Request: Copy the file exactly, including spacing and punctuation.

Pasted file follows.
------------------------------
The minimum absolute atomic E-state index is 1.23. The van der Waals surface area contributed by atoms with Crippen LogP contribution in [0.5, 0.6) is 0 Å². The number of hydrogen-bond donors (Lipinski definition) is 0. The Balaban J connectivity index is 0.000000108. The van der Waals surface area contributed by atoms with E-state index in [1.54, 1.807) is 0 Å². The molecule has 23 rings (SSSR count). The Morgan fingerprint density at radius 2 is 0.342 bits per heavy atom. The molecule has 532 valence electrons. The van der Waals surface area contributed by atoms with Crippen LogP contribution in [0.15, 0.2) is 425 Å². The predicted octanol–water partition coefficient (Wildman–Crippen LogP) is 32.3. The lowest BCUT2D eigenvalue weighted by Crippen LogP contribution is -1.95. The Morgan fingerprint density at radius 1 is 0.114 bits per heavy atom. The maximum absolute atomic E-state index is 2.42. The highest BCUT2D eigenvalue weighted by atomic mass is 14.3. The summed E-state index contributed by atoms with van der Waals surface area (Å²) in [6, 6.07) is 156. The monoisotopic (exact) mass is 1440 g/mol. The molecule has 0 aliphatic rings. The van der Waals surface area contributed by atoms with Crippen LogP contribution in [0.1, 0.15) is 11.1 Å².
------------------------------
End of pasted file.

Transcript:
The minimum absolute atomic E-state index is 1.23. The van der Waals surface area contributed by atoms with Crippen LogP contribution in [0.5, 0.6) is 0 Å². The number of hydrogen-bond donors (Lipinski definition) is 0. The Balaban J connectivity index is 0.000000108. The van der Waals surface area contributed by atoms with E-state index in [1.54, 1.807) is 0 Å². The molecule has 23 rings (SSSR count). The Morgan fingerprint density at radius 2 is 0.342 bits per heavy atom. The molecule has 532 valence electrons. The van der Waals surface area contributed by atoms with Crippen LogP contribution in [0.15, 0.2) is 425 Å². The predicted octanol–water partition coefficient (Wildman–Crippen LogP) is 32.3. The lowest BCUT2D eigenvalue weighted by Crippen LogP contribution is -1.95. The Morgan fingerprint density at radius 1 is 0.114 bits per heavy atom. The maximum absolute atomic E-state index is 2.42. The highest BCUT2D eigenvalue weighted by atomic mass is 14.3. The summed E-state index contributed by atoms with van der Waals surface area (Å²) in [6, 6.07) is 156. The monoisotopic (exact) mass is 1440 g/mol. The molecule has 0 aliphatic rings. The van der Waals surface area contributed by atoms with Crippen LogP contribution in [0.1, 0.15) is 11.1 Å².